Japan was prepared - are we?

Earthquake preparedness - it's suddenly a topic that's on my mind. I'm going to have to act on my nervousness in order to get rid of the sick feeling I have in my stomach.

The one thing that really struck us on the day of the earthquake in the the days after until we went home was how calm the people seemed. Especially on the day of the earthquake when we were riding in the taxi through the streets of Tokyo. The buildings had been evacuated and the streets were filled with people, but there seemed to be no panic. Many people were wearing helmets and masks.

I've copied a simple list that was made for international visitors living in Japan. It was interesting for me to scroll through it and check off my levels of preparedness. Even though preparedness is emphasized in church and in our community, there were several areas that I have neglected lately. For example, right now, our family water supply is pathetic. And old. I doubt we'd even be able to drink it. That's where I'm going to start. Here goes:

Japan is an earthquake-prone country. Be prepared and don't panic
when it happens!
Check your emergency survival kit regularly to see if the food is
outdated or any items are missing so that the kit is usable when it's needed.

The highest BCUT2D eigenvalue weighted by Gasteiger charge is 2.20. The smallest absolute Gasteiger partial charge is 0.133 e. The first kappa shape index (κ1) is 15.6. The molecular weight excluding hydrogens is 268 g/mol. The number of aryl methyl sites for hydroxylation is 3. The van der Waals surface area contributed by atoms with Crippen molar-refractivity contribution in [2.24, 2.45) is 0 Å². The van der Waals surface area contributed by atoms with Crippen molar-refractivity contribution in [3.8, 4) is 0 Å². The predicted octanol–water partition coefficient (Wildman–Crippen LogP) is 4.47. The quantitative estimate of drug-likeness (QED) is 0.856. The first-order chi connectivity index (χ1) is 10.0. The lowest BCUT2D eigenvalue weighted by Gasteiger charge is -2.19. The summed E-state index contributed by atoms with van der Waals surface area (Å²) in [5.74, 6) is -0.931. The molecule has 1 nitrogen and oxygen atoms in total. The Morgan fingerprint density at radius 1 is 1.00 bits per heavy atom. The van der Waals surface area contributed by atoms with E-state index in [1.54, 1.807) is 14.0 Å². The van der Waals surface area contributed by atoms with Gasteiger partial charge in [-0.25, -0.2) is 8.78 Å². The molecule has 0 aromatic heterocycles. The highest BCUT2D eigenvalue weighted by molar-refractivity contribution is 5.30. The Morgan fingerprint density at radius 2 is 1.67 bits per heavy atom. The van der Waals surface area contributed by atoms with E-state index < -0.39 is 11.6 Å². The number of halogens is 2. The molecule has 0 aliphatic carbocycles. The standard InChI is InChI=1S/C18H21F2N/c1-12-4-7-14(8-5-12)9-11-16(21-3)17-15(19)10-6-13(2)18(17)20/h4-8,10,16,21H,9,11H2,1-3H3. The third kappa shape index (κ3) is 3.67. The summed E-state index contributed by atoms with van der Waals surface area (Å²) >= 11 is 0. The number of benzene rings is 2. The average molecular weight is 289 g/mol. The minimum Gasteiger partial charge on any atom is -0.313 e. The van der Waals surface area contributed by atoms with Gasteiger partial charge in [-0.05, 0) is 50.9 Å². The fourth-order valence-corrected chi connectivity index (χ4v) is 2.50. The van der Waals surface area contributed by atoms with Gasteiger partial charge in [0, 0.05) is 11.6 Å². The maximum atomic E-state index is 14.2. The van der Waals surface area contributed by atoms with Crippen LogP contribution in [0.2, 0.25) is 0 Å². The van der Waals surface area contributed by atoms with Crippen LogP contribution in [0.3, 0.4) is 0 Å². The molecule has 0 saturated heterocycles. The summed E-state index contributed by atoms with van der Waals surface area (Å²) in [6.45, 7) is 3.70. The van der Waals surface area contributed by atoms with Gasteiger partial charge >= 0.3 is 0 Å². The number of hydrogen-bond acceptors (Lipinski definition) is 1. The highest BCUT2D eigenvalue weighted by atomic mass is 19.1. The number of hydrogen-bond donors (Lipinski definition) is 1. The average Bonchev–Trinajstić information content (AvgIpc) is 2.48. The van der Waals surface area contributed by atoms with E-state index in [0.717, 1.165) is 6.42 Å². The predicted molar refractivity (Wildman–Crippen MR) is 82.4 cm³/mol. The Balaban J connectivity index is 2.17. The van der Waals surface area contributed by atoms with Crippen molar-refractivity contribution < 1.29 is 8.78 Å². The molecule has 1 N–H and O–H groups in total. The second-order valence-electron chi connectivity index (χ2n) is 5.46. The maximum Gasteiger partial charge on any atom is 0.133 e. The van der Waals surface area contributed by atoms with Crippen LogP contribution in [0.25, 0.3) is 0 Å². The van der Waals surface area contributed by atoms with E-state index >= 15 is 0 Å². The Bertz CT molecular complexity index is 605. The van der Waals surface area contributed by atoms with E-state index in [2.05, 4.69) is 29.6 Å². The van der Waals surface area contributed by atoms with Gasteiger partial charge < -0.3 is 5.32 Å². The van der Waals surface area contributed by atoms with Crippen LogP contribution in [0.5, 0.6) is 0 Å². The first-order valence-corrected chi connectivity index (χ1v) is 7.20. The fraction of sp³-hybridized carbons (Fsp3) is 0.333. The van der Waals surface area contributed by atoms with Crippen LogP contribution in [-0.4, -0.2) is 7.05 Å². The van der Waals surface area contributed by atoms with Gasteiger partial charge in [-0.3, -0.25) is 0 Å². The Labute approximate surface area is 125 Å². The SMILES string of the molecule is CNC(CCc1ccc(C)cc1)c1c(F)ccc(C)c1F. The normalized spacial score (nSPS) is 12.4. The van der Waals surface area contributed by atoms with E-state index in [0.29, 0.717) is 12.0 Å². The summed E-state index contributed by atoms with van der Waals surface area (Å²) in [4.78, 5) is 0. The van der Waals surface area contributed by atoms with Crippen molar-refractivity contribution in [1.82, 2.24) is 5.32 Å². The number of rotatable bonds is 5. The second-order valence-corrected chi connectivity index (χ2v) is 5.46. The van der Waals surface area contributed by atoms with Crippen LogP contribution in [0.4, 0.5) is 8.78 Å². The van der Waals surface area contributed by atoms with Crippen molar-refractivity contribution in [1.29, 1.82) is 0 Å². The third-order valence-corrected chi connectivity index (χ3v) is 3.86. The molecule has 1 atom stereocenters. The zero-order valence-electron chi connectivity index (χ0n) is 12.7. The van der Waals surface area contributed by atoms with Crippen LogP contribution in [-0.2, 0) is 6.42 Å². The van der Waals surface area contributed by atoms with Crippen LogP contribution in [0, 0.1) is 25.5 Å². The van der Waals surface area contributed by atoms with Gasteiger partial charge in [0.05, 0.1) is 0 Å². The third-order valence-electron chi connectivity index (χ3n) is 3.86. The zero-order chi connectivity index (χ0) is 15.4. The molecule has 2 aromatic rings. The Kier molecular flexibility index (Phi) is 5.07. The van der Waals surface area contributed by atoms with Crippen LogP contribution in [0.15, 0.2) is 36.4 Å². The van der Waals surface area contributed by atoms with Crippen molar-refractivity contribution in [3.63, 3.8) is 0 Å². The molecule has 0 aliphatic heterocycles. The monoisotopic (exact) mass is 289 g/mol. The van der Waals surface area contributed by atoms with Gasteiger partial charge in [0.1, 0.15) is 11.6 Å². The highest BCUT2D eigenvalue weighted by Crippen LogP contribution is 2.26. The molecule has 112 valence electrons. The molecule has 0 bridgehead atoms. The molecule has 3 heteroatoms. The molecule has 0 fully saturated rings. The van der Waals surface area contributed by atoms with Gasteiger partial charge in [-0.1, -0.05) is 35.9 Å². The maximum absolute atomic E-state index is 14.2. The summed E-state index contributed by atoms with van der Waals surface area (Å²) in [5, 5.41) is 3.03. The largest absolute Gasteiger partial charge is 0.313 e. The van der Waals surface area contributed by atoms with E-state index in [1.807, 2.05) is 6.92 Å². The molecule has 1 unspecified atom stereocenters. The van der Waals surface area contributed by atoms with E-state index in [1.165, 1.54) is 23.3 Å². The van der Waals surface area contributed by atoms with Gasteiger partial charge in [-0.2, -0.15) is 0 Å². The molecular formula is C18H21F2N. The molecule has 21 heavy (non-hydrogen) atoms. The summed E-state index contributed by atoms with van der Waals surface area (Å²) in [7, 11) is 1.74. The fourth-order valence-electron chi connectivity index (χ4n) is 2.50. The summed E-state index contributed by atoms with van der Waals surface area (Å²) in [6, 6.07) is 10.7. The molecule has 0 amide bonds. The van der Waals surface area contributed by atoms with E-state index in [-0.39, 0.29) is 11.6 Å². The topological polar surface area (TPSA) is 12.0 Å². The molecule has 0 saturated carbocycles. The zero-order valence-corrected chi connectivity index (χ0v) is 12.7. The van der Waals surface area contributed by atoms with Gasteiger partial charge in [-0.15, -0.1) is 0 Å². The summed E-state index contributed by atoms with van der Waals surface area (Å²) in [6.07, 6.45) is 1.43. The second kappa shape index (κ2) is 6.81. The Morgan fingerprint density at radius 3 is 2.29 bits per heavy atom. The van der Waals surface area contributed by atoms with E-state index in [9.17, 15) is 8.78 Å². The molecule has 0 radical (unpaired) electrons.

Getting ready for an earthquake

Prepare your emergency survival kit.

Pack the following emergency items in a backpack or a bag and keep it in a
place where all family members can easily locate it:

Flashlight Batteries Portable radio Lighter
Candles Nonperishable

Thick cotton gloves Waterproof tarpaulin Extra clothes Pens and notepad First-aid kit


Bankbooks Passport Alien registration card Cash Nonprescription medicines

You also need to keep drinking water, approximately
2 to 3 liters per person per day.

Pay attention to safety measures for your home.
Do not leave objects near doors, hallways, and/or staircases.
Do not put anything heavy or breakable on the top of furniture.
Secure furniture to prevent it from falling. It is also recommended
to secure TVs, personal computers and stereo units.
If you put something on the top of furniture, make sure it stands
securely. In addition, place some non-slip material under it to
prevent it from falling off the furniture.
Take steps to prevent fires.
Unplug electrical appliances after use.

Check the safety of your house. Check the roof of your
house to see if any tiles are loose or if antennas etc, are unstable.

Be informed about local evacuation area / center.
Do you know where yours is?
Each community has designated evacuation area to be established
in case of major earthquakes. Identify and remember where your
evacuation area is located.
If the earthquake happens while you are at work, you may have to
walk all the way home. It is therefore important to plan in advance
walking route to your home, otherwise you may find it very difficult
to return home in such emergency situations. Make sure to keep in
mind several locations of designated "return-home aid stations,"